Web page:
Willpower is Broken: Why it Will Always Eventually Fail You

Visit any college during finals week and you’ll see a lot of students at their worst – disheveled, sleep deprived and eating the worst junk food they’ve indulged in all year. While they’re forcing themselves to study hard for long hours every single day and using a lot of willpower, students who are normally rested, healthy eaters will indulge in all sorts of sugar and fat, stay up late, skip exercise and generally turn into impulsive, in-the-moment versions of their healthier selves.

Did you know people on diets commit adultery much more often than those who aren’t dieting? This isn’t because they’re more amorous or have shadier morals. It’s because willpower is actually a limited resource, like water in a reservoir. Being on a diet heavily depletes willpower. Making yourself study hard day in and day out depletes willpower, too. And when your willpower reservoir gets depleted, the rest of your behavior shifts towards impulsive, craving, “right now” desires and your long term plans are put on the shelf for another day.

Willpower has a very misleading reputation. Most people believe that if you just use your willpower, you can make yourself do whatever you decide to do.. and if you don’t pull it off, it’s only because you didn’t try hard enough. Most people believe this so strongly that they try to “make themselves” do really tough things, like change their entire diet (a complex and intensive undertaking!), by relying solely on willpower. But willpower simply doesn’t work that way. Thinking about willpower like that will ensure that you stumble again and again and trick you into thinking that it’s your own fault, because you just needed “more willpower”. That’s not true either.

Willpower evolved to override your impulses, which drive much of your automatic behavior. Your impulses are designed to tell you what the ‘right’ thing to do is in the moment, based on your immediate needs and desires. Your impulses mostly care about seeking pleasure, avoiding pain and conserving energy.

Willpower is a tool that your prefrontal cortex (the front of your brain, behind your forehead) can use to override your impulsive behavior when it doesn’t match your long term goals. It’s the part of your brain that helps you decide whether to do something based on its immediate effects (“I want that ice cream now!”) or its long term effects (“It’s better for my health if I don’t eat so much sugar”).

But the way willpower works is tricky. You can’t just decide to turn it on and keep it on all the time – it doesn’t respond to conscious commands, only to committed long term goals. Willpower also gets tired the more you use it, and then it doesn’t work as well. If you push it too hard, it will fail completely. And worst of all, willpower simply won’t turn on when you’re stressed or anxious, really tired, when your blood sugar gets low or when you’re distracted. Those are times when your brain is programmed to save long term goals for later and focus on immediate desires. If you’re trying hard to stick to a diet, you’re frequently having to override your impulses and use willpower to make yourself take the harder path (like saying ‘No’ to cheesecake when it’s offered to you). But there are a lot of critical moments when your willpower is completely turned off!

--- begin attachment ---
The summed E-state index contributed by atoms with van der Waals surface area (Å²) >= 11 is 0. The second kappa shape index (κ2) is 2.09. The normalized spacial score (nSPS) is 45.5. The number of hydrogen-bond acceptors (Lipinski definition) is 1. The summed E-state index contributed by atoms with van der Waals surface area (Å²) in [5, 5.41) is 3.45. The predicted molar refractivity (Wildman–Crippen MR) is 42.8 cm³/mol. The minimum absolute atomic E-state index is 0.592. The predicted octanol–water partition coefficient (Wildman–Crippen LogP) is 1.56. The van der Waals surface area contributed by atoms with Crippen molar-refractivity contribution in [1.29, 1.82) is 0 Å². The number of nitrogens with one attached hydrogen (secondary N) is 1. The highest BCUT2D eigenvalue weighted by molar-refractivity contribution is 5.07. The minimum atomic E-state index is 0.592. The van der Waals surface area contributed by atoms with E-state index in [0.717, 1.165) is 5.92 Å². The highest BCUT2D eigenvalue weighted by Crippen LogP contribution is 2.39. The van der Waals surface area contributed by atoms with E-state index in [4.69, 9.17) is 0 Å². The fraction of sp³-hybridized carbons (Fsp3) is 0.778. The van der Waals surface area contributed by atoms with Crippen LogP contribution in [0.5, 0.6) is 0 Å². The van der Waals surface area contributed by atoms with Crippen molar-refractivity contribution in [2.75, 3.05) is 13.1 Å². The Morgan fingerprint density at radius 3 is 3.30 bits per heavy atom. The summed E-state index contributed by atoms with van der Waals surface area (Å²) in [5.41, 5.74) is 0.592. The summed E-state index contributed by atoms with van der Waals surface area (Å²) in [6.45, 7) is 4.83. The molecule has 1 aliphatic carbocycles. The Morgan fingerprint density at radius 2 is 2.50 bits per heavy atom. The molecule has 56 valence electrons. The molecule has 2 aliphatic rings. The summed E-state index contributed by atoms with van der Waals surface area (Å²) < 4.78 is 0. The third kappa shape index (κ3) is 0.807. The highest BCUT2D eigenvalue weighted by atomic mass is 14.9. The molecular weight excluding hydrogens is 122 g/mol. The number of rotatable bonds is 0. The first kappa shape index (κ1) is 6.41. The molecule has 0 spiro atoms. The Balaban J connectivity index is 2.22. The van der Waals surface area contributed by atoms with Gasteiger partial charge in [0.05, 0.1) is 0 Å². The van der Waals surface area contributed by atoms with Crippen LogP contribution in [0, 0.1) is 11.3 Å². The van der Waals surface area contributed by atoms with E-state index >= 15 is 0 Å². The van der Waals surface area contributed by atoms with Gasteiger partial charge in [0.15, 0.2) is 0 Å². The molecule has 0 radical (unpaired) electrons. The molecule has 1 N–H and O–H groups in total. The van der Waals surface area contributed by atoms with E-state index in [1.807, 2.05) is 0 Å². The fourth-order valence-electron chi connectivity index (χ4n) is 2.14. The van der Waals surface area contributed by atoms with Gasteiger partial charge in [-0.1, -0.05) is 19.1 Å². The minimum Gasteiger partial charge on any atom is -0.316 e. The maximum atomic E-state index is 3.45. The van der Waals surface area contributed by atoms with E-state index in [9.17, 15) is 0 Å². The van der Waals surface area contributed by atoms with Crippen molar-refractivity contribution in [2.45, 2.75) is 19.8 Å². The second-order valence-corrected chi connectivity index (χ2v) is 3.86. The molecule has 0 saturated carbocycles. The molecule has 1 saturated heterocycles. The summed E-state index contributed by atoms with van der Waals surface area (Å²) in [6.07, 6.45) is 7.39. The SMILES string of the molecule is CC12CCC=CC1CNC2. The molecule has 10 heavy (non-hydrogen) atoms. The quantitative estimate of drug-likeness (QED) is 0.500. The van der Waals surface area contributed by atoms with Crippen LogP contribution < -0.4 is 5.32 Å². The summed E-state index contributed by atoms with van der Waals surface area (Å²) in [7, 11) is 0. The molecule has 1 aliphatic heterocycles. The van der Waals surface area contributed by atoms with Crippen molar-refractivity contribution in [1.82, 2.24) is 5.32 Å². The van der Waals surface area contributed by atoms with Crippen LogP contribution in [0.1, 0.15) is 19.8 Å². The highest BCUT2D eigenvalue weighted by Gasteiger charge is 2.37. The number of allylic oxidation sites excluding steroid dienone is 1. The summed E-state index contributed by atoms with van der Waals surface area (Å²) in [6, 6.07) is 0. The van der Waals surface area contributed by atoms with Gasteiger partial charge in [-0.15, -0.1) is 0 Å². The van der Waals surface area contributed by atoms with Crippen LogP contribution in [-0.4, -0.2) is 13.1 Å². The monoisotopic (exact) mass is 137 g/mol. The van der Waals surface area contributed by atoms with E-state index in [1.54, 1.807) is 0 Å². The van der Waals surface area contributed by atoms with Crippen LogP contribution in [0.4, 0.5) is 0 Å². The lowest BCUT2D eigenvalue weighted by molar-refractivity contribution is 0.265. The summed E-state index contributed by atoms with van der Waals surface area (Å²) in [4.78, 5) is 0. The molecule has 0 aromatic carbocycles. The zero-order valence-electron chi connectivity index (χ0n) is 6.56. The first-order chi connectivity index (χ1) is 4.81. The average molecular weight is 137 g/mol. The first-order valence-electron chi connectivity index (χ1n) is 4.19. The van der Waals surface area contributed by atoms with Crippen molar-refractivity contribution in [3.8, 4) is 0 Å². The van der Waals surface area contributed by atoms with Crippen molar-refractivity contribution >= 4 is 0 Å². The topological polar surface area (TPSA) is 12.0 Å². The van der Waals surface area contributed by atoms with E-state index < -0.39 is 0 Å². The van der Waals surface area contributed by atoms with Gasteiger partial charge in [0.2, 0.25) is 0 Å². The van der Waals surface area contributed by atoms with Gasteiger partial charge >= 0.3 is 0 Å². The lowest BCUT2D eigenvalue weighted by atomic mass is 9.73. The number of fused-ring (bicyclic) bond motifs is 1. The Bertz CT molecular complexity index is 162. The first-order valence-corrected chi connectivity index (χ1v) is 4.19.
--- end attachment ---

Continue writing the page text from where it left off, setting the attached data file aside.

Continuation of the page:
It’s easy to see how so many dieting failures and relapses are not because you weren’t trying, they’re because you were relying on willpower when it was turned off or overused and depleted already. Willpower will always eventually fail you. But you can learn the tricks of using willpower to your advantage, know when it’s turned on or off and be careful not to max it out.

Willpower doesn’t work when you’re stressed, anxious, scared or angry. Stress that turns the fight or flight system on also turns willpower OFF. You can help turn your willpower back on by slowing your breathing down. This turns on your relaxation response and clears away fight or flight hormones. To boost your willpower, start by taking 3 long, deep breaths, go outside for a few minutes or do something that calms you.

Willpower doesn’t work when you’re really tired. If you’re sleep deprived or find yourself in the kitchen in the evenings when you’re tired, your food choices are not likely to be particularly good. You might decide to finish off that entire package of mac and cheese, when your willpower would save you if only it were daytime, when you’re feeling more rested. Try getting more regular sleep as a way to boost your willpower. It has the added bonus of reducing your carb cravings and your appetite.

Willpower doesn’t work when you have low blood sugar. When your blood sugar starts to get low, your body starts conserving energy. Your prefrontal cortex is one of the first things to get cut off — and it’s goodbye, willpower. Eating a little bit of protein every few hours is one way to help stabilize blood sugar and keep your willpower working for you. And here’s one more reason to never miss a meal – it turns off your willpower!